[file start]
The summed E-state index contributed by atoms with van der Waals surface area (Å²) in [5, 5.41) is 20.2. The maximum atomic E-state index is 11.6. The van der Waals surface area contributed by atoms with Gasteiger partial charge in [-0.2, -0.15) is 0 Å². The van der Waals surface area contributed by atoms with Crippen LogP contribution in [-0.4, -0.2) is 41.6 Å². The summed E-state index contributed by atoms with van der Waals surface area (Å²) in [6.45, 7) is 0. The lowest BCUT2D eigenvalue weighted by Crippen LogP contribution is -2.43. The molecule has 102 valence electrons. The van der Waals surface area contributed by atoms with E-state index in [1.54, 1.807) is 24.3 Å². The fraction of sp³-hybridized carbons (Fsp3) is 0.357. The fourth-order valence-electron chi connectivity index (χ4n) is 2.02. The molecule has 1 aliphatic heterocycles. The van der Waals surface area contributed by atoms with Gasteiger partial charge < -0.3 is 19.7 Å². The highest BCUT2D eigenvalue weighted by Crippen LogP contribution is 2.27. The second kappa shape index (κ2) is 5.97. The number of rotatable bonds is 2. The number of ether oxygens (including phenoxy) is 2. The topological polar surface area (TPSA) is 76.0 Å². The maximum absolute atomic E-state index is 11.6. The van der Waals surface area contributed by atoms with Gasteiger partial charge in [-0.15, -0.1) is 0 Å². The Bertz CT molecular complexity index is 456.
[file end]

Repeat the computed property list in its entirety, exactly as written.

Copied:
The summed E-state index contributed by atoms with van der Waals surface area (Å²) in [5, 5.41) is 20.2. The maximum atomic E-state index is 11.6. The van der Waals surface area contributed by atoms with Gasteiger partial charge in [-0.2, -0.15) is 0 Å². The van der Waals surface area contributed by atoms with Crippen LogP contribution in [-0.4, -0.2) is 41.6 Å². The summed E-state index contributed by atoms with van der Waals surface area (Å²) in [6.45, 7) is 0. The lowest BCUT2D eigenvalue weighted by Crippen LogP contribution is -2.43. The molecule has 102 valence electrons. The van der Waals surface area contributed by atoms with E-state index in [1.54, 1.807) is 24.3 Å². The fraction of sp³-hybridized carbons (Fsp3) is 0.357. The fourth-order valence-electron chi connectivity index (χ4n) is 2.02. The molecule has 1 aliphatic heterocycles. The van der Waals surface area contributed by atoms with Gasteiger partial charge < -0.3 is 19.7 Å². The highest BCUT2D eigenvalue weighted by Crippen LogP contribution is 2.27. The second kappa shape index (κ2) is 5.97. The number of rotatable bonds is 2. The number of ether oxygens (including phenoxy) is 2. The topological polar surface area (TPSA) is 76.0 Å². The maximum absolute atomic E-state index is 11.6. The van der Waals surface area contributed by atoms with Gasteiger partial charge in [-0.15, -0.1) is 0 Å². The Bertz CT molecular complexity index is 456.